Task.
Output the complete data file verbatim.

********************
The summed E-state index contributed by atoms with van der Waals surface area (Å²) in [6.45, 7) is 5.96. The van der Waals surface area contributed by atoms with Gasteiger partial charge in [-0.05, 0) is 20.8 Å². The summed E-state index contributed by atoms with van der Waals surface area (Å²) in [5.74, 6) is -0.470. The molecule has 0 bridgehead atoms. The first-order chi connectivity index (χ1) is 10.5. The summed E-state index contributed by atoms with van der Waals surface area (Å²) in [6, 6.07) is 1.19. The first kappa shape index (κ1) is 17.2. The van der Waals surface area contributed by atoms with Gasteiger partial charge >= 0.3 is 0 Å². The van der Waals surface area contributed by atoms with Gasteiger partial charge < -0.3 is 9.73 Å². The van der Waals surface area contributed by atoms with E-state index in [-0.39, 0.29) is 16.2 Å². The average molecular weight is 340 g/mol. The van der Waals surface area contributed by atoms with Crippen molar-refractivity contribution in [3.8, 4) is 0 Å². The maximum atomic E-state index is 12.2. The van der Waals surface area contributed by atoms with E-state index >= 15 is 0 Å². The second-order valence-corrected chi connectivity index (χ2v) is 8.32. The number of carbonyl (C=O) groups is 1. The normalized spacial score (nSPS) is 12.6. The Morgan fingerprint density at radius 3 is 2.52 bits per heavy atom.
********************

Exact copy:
The summed E-state index contributed by atoms with van der Waals surface area (Å²) in [6.45, 7) is 5.96. The van der Waals surface area contributed by atoms with Gasteiger partial charge in [-0.05, 0) is 20.8 Å². The summed E-state index contributed by atoms with van der Waals surface area (Å²) in [5.74, 6) is -0.470. The molecule has 0 bridgehead atoms. The first-order chi connectivity index (χ1) is 10.5. The summed E-state index contributed by atoms with van der Waals surface area (Å²) in [6, 6.07) is 1.19. The first kappa shape index (κ1) is 17.2. The van der Waals surface area contributed by atoms with Gasteiger partial charge >= 0.3 is 0 Å². The van der Waals surface area contributed by atoms with Gasteiger partial charge < -0.3 is 9.73 Å². The van der Waals surface area contributed by atoms with E-state index in [-0.39, 0.29) is 16.2 Å². The average molecular weight is 340 g/mol. The van der Waals surface area contributed by atoms with Crippen molar-refractivity contribution in [3.8, 4) is 0 Å². The maximum atomic E-state index is 12.2. The van der Waals surface area contributed by atoms with E-state index >= 15 is 0 Å². The second-order valence-corrected chi connectivity index (χ2v) is 8.32. The number of carbonyl (C=O) groups is 1. The normalized spacial score (nSPS) is 12.6. The Morgan fingerprint density at radius 3 is 2.52 bits per heavy atom.